A total lunar eclipse, a close encounter between Mercury and the moon, and a planetary tour de force are just some of the amazing sights skywatchers can see this month. Here are the most exciting skywatching targets for December 2011:


Moon Phases

Dec. 2, 4:52 a.m. EST

First quarter moon

The First quarter moon rises around 1 p.m. local time, and sets around 1 a.m.


Dec. 10, 9:36 a.m. EST

Full moon

The full Moon of December is usually called the Oak Moon.


In Algonquian it is called Cold Moon. Other names are Frost Moon, Winter Moon, Long Night’s Moon and Moon Before Yule. In Hindi it is known as Margashirsha Poornima. Its Sinhala (Buddhist) name is Unduvap Poya. The full moon rises around sunset and sets around sunrise, the only night in the month when the moon is in the sky all night long. The rest of the month, the moon spends at least some time in the daytime sky.


Dec. 17, 7:48 p.m. EST

Last quarter moon

The last or third quarter moon rises around 11 p.m. and sets around noon. It is most easily seen just after sunrise in the southern sky.


Dec. 24, 1:06 p.m. EST

New moon

The moon is not visible on the date of new moon because it is too close to the sun, but can be seen low in the east as a narrow crescent a morning or two before, just before sunrise. It is visible low in the west an evening or two after new moon.


Observing highlights

Dec. 10, dawn

Total lunar eclipse

A total lunar eclipse will be seen in its entirety in eastern Asia, Australia, Oceania and Alaska. The moon will rise eclipsed in the early evening in Europe and Africa, and set eclipsed just before dawn in western North America. The graphic shows how it will look just before dawn in central California, surrounded by first magnitude stars. [Photos: The Long Total Lunar Eclipse of June 2011]


Dec. 22, 12:30 a.m. EST


It will be winter solstice in the Northern Hemisphere, and summer solstice in the Wouthern Hemisphere. On this day, the sun is at its farthest southern declination, and is 6.5 degrees away from the center of the Milky Way. This is exactly the same alignment as will occur on Dec. 21, 2012, yet no catastrophes have been predicted for this year, just as none will occur next year. Because of the extreme difference in brightness between the sun and the Milky Way, this alignment is observable only in a computer simulation.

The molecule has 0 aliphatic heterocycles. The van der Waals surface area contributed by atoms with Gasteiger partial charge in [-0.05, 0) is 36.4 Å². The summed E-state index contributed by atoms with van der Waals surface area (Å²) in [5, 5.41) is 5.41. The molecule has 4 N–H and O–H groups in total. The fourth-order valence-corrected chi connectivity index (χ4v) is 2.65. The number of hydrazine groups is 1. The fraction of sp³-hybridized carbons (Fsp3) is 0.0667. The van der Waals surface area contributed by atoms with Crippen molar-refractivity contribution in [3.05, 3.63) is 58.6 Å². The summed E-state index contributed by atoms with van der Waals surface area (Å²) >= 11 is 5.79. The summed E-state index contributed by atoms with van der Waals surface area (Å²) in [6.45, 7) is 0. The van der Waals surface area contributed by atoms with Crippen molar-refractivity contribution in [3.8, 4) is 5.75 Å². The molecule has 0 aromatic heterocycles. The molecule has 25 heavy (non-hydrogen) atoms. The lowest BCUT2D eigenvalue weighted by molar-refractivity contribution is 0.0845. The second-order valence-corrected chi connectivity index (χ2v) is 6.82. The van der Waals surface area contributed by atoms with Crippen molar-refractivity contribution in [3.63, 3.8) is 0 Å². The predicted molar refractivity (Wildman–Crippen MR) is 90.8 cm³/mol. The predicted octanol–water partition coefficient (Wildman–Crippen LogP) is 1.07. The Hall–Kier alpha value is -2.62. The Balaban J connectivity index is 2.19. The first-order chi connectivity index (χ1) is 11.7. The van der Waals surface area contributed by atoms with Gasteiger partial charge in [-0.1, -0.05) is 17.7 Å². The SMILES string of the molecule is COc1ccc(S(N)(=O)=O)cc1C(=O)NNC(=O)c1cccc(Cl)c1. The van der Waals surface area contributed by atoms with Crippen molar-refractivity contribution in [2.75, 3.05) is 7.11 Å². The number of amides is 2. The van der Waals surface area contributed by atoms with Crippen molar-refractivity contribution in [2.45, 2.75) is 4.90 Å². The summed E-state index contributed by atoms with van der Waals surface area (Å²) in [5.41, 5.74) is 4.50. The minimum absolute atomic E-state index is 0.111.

Dec. 22, and Dec. 23, dawn

Close encounter between Mercury and the moon

The moon will be just to the right of Mercury on Dec. 22 (shown here) and just to the left of Mercury on Dec. 23.


Dec. 27, 10:52 p.m. EST

Jupiter satellite show

Three of Jupiter’s moons will put on a fine show tonight. Callisto will be in an unusual position due south of the planet because of the extreme tilt of the plane of Jupiter's moons this year.


Europa will be moving off from in front of Jupiter on one limb while its shadow begins a transit on the opposite limb. Ganymede, well off to the right, will still be casting its shadow just below Europa. Finally, the Great Red Spot will be perfectly placed right in the middle of all this.



Mercury is well placed in the eastern sky before sunrise for the last half of the month.


Venus is low in the evening sky after sunset all month. The waxing crescent moon will pass close to Venus on Dec. 26 and Dec. 27.


Mars spends all of December in the morning sky in Leo. It now outshines nearby star Regulus and grows from 7 arcseconds wide to 9 arcseconds during the month, large enough to reveal its polar cap and dark surface markings in a 6-inch (150-millimeter) telescope. It is now approaching magnitude 0, making it one of the brightest objects in the morning sky.


Jupiter continues to be well placed in the evening sky all month on the border between the constellations Aries and Pisces. Jupiter and Venus are the brightest objects in the night sky other than the moon.


Saturn is visible before dawn in the eastern sky. It now shines brighter than nearby star Spica.


Uranus is well placed in the early evening in Pisces all month.


Neptune is well placed in the early evening in Aquarius all month.


This article was provided to SPACE.com by Starry Night Education, the leader in space science curriculum solutions. Follow Starry Night on Twitter @StarryNightEdu.


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